At Prices Like These, Are Memes the Best New Cryptocurrency?

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Once upon a time there were no memes. As deeply embedded in modern popular culture as memes have become, it’s hard to imagine a time without them. What did we do? We had comic strips that sometimes drifted into subjects of political nuance. We had the weekly political cartoon published in the editorial section of the newspaper. We printed fun or catchy slogans on T-shirts and sold them in stores or through direct mail. Sounds rather prehistoric, doesn’t it?

The sweeping effect of memes and their unbridled popularity have become a cultural phenomenon, no less fueled by the access routes of social media afforded to them. So much so that the monetary value of some has skyrocketed. (Consider the fact that memes actually have monetary value for a moment.) And akin to winning the lottery, if you’re fortunate enough to promulgate one that catches onto the social media train like wildfire, you just might have something worth your own cryptocurrency.

Like good old American entrepreneurialism, investors are catching on to this phenom and cashing in on it. Coined as property known as NFT’s or non-fungible tokens, and residing on Ethereum’s cryptocurrency blockchain where a permanent digital record is kept of transactions, the most expensive NFT to date recently sold for a cool $4 million. It was a simple snapshot of a Shiba Inu dog named Kabosu taken in 2010, now known in the ubiquitous world of internet memes simply as “Doge.”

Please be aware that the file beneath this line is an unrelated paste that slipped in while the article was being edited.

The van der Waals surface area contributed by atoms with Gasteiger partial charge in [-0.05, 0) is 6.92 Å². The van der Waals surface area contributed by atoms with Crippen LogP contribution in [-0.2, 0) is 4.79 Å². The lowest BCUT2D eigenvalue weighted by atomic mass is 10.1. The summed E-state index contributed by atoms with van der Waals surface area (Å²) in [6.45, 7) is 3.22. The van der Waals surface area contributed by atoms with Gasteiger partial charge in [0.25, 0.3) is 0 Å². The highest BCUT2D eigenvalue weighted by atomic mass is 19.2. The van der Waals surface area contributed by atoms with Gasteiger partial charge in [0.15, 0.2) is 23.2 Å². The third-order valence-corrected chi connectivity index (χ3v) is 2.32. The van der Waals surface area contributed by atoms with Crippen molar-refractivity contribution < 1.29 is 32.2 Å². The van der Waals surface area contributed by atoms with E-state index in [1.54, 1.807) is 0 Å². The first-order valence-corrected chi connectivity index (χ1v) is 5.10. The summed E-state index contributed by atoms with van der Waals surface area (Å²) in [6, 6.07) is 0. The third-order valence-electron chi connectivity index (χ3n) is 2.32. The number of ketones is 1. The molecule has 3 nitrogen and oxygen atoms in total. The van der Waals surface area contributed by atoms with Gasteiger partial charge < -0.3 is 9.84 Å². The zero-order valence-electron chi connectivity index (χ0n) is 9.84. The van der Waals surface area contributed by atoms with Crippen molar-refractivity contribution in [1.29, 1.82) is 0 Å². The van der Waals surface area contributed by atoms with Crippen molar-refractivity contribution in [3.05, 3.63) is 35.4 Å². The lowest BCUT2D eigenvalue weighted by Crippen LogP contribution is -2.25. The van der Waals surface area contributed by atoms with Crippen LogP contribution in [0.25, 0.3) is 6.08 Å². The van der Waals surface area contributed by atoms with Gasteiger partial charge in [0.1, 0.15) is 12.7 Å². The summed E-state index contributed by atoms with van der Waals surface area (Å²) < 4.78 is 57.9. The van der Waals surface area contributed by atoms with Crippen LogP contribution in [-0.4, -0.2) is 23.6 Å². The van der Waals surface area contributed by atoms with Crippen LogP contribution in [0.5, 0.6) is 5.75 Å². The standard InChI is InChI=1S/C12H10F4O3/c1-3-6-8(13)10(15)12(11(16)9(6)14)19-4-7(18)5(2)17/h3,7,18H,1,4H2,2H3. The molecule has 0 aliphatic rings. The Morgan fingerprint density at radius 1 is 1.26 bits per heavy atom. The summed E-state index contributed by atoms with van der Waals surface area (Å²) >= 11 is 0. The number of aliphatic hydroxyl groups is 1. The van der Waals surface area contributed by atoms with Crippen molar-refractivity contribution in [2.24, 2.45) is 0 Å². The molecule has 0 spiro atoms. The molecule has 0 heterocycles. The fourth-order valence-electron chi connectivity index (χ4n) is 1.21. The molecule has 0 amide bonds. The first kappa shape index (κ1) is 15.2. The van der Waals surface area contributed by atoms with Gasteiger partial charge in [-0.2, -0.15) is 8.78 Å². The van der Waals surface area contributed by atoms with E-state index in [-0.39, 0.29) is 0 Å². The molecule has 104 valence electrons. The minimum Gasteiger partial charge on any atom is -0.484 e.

In short, when you buy an NFT, you are purchasing the rights to a piece of digital property, and like a patent or copyright, no one can exactly duplicate your NFT. Some argue this is a good development for creators of digital art – that artists can at last be recognized and compensated for their work. Whether the NFT’s will hold their long-term value and investing in them is a gainful strategy has yet to be seen. In the meantime, here’s a selection of some classic memes that have garnered big payoffs for their originators:

  1. Bad Luck Brian — Less commonly known as Kyle Craven, this 31 year-old from Ohio became an internet sensation after posting a photo in 2012 of himself in a throwback to the awkward teen years. He was sporting a polo-style long sleeve shirt and plaid sweater vest, with braces and tousled red hair. Now living with his wife in his home town of Cuyahoga, he works in management with his father’s construction company and is good natured about his unexpected fame. As he ought to be, considering the meme recently sold for $36,000 in cryptocurrency on Ethereum in March.

To see who else makes the All-star rankings of top-selling-memes-turned-NFT’s continue reading the article here:

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